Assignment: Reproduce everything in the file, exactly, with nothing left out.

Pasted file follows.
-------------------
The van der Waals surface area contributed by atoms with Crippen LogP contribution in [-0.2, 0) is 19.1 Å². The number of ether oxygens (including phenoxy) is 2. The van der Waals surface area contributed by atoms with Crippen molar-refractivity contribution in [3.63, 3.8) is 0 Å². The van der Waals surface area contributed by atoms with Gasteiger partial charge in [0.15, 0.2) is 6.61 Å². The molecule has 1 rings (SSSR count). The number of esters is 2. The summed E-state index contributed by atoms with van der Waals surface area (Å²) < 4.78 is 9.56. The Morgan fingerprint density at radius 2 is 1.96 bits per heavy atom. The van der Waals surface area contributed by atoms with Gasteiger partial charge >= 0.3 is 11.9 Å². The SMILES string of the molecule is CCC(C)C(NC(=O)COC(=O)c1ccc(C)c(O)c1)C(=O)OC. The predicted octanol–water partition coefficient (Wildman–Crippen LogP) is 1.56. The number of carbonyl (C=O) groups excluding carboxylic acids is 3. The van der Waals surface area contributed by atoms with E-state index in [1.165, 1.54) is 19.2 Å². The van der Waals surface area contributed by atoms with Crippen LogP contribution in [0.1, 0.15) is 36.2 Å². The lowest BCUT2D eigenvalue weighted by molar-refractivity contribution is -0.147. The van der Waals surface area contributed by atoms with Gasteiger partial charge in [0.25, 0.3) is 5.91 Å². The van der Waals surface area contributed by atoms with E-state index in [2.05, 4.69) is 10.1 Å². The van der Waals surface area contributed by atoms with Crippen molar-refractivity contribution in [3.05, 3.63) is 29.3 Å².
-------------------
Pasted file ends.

The van der Waals surface area contributed by atoms with Crippen LogP contribution in [-0.2, 0) is 19.1 Å². The number of ether oxygens (including phenoxy) is 2. The van der Waals surface area contributed by atoms with Crippen molar-refractivity contribution in [3.63, 3.8) is 0 Å². The van der Waals surface area contributed by atoms with Gasteiger partial charge in [0.15, 0.2) is 6.61 Å². The molecule has 1 rings (SSSR count). The number of esters is 2. The summed E-state index contributed by atoms with van der Waals surface area (Å²) < 4.78 is 9.56. The Morgan fingerprint density at radius 2 is 1.96 bits per heavy atom. The van der Waals surface area contributed by atoms with Gasteiger partial charge >= 0.3 is 11.9 Å². The SMILES string of the molecule is CCC(C)C(NC(=O)COC(=O)c1ccc(C)c(O)c1)C(=O)OC. The predicted octanol–water partition coefficient (Wildman–Crippen LogP) is 1.56. The number of carbonyl (C=O) groups excluding carboxylic acids is 3. The van der Waals surface area contributed by atoms with E-state index in [1.165, 1.54) is 19.2 Å². The van der Waals surface area contributed by atoms with Crippen LogP contribution in [0.1, 0.15) is 36.2 Å². The lowest BCUT2D eigenvalue weighted by molar-refractivity contribution is -0.147. The van der Waals surface area contributed by atoms with Gasteiger partial charge in [0.25, 0.3) is 5.91 Å². The van der Waals surface area contributed by atoms with E-state index in [2.05, 4.69) is 10.1 Å². The van der Waals surface area contributed by atoms with Crippen molar-refractivity contribution in [3.05, 3.63) is 29.3 Å².